Many years ago I mentioned offhand the idea of the Bantu Expansion on Jonathan Edelstein’s weblog Head Heeb. To this someone responded that the idea of the Bantu Expansion was contested. By who I asked? My interlocutor declined to say. The point of bringing up this old exchange is that on questions prehistorical the scholarly field is such that obfuscation and revisionism are the things of doctorates and controversial high cited papers.And yet the truth Is. The archaeological, linguistic, and now genetic, evidence for the Bantu Expansion is overwhelming. There can be no denying it, no matter how much one deconstructs the semantics or argues about the historical context in which the paradigm crystallized.
And so it is with the emergence of Austronesians. Linguistics and archaeology already were rather clear on the pattern of expansion, and when. But now an ancient DNA remain from off the coast of Fujian dated to ~8,000 years ago solidifies in totality the where and when. This is not an argument anymore. Early Austronesians: Into and Out Of Taiwan:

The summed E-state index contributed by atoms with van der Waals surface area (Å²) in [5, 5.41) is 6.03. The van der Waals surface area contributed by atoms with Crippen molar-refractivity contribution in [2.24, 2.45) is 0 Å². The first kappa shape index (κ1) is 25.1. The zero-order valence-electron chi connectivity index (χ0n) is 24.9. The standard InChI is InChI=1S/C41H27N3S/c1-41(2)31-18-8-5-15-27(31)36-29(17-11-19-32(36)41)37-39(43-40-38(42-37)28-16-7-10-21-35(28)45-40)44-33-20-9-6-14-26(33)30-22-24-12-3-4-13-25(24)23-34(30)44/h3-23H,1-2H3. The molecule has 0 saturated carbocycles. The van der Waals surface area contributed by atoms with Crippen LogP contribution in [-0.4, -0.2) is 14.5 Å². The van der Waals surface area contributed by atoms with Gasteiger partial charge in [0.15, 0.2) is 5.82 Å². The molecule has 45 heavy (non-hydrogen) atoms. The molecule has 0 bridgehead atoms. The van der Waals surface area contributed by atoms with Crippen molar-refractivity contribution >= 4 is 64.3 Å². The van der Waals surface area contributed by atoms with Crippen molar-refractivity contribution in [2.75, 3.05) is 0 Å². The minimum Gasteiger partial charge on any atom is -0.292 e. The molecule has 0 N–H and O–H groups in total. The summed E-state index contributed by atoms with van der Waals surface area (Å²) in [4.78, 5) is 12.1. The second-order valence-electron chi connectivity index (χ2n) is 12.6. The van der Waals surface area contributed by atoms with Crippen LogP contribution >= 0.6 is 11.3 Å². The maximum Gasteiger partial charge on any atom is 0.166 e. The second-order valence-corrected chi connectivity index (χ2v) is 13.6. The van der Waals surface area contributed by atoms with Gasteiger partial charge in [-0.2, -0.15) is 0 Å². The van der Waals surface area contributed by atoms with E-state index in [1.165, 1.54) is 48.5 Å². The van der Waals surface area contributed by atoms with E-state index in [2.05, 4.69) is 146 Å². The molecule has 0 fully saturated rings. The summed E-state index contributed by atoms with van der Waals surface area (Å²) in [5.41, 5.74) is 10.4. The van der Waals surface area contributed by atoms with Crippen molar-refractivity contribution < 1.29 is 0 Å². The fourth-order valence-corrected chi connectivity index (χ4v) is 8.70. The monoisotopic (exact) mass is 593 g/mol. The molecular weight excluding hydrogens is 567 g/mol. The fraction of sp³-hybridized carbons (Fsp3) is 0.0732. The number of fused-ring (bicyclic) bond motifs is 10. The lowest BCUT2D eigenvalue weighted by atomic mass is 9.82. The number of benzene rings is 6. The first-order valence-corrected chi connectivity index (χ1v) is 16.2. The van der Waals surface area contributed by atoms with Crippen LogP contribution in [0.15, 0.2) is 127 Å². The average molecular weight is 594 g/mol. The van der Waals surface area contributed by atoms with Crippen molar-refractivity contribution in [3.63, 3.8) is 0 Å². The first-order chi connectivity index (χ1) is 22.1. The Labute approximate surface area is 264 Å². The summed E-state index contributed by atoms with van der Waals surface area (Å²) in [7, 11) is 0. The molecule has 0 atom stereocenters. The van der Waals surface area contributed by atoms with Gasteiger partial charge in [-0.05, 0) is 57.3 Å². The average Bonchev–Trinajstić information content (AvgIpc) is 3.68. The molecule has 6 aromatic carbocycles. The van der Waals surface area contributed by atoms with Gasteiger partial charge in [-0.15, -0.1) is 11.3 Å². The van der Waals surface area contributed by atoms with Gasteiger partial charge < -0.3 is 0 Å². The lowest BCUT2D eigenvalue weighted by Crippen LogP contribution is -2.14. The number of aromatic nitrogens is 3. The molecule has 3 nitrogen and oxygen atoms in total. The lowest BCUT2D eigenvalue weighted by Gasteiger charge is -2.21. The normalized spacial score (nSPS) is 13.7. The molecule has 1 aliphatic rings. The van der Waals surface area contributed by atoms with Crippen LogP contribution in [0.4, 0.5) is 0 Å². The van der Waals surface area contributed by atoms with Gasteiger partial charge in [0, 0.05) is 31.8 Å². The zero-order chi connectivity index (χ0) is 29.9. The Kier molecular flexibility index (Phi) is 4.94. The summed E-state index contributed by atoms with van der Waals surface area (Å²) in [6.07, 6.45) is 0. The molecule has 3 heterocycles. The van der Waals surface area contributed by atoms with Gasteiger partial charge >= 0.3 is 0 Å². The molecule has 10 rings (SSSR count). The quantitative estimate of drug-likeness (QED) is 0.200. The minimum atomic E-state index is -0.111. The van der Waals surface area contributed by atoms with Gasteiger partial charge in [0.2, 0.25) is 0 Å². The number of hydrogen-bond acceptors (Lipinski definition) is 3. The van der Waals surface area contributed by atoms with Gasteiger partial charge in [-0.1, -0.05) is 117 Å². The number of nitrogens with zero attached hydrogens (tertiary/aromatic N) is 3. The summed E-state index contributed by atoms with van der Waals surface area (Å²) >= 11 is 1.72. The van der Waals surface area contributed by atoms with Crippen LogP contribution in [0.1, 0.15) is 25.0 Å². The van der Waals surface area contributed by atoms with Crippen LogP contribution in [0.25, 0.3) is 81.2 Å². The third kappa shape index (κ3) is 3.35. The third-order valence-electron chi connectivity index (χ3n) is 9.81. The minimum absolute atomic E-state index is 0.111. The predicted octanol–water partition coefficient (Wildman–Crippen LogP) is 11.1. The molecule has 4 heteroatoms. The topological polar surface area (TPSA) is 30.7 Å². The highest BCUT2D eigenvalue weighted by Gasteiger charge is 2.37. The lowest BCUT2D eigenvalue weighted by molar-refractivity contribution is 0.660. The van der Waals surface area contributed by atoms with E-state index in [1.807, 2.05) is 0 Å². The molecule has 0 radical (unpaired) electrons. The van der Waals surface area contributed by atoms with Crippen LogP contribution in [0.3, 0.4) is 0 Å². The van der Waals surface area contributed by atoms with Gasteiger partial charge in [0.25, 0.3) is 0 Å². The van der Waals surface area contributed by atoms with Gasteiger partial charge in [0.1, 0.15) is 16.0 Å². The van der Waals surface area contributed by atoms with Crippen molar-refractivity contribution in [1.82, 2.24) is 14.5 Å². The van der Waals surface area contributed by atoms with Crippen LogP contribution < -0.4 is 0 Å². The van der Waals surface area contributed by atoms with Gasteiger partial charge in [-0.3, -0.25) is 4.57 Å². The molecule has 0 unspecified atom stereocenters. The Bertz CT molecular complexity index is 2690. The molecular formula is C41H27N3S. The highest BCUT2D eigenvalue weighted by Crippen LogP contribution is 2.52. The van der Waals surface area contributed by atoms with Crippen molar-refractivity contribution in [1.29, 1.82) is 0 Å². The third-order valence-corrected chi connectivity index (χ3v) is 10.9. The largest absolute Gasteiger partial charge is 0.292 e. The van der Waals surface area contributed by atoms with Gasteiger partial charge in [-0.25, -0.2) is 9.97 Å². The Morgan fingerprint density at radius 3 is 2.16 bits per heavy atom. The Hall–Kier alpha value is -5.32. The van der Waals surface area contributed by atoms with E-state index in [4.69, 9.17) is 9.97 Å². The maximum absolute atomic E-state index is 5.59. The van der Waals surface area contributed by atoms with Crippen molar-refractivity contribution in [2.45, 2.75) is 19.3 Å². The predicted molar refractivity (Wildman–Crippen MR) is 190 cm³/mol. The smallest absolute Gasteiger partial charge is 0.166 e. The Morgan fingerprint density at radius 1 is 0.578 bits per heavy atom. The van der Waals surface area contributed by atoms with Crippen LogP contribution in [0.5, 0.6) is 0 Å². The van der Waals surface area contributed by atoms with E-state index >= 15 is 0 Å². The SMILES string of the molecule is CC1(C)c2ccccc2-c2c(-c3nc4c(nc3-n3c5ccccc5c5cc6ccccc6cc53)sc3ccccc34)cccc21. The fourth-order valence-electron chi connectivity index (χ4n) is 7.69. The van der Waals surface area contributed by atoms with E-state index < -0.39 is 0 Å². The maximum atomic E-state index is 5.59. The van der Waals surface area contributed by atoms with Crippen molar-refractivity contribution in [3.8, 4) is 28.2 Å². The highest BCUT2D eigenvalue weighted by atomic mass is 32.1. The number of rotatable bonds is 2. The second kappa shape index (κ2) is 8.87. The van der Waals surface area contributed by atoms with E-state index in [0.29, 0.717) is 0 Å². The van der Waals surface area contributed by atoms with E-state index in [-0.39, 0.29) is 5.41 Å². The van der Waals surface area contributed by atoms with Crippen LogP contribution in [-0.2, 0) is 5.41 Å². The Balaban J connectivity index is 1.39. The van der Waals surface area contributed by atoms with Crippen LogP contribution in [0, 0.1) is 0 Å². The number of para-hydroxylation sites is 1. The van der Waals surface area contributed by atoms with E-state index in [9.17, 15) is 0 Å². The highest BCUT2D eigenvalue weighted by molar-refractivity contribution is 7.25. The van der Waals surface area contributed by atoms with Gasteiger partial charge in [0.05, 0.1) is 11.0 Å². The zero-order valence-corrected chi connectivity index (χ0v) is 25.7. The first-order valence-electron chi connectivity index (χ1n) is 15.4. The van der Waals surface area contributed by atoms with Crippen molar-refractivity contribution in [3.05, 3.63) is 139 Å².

A Taiwan origin for the expansion of the Austronesian languages and their speakers is well supported by linguistic and archaeological evidence. However, human genetic evidence is more controversial. Until now, there had been no ancient skeletal evidence of a potential Austronesian-speaking ancestor prior to the Taiwan Neolithic ∼6,000 years ago, and genetic studies have largely ignored the role of genetic diversity within Taiwan as well as the origins of Formosans. We address these issues via analysis of a complete mitochondrial DNA genome sequence of an ∼8,000-year-old skeleton from Liang Island (located between China and Taiwan) and 550 mtDNA genome sequences from 8 aboriginal (highland) Formosan and 4 other Taiwanese groups. We show that the Liangdao Man mtDNA sequence is closest to Formosans, provides a link to southern China, and has the most ancestral haplogroup E sequence found among extant Austronesian speakers. Bayesian phylogenetic analysis allows us to reconstruct a history of early Austronesians arriving in Taiwan in the north ∼6,000 years ago, spreading rapidly to the south, and leaving Taiwan ∼4,000 years ago to spread throughout Island Southeast Asia, Madagascar, and Oceania.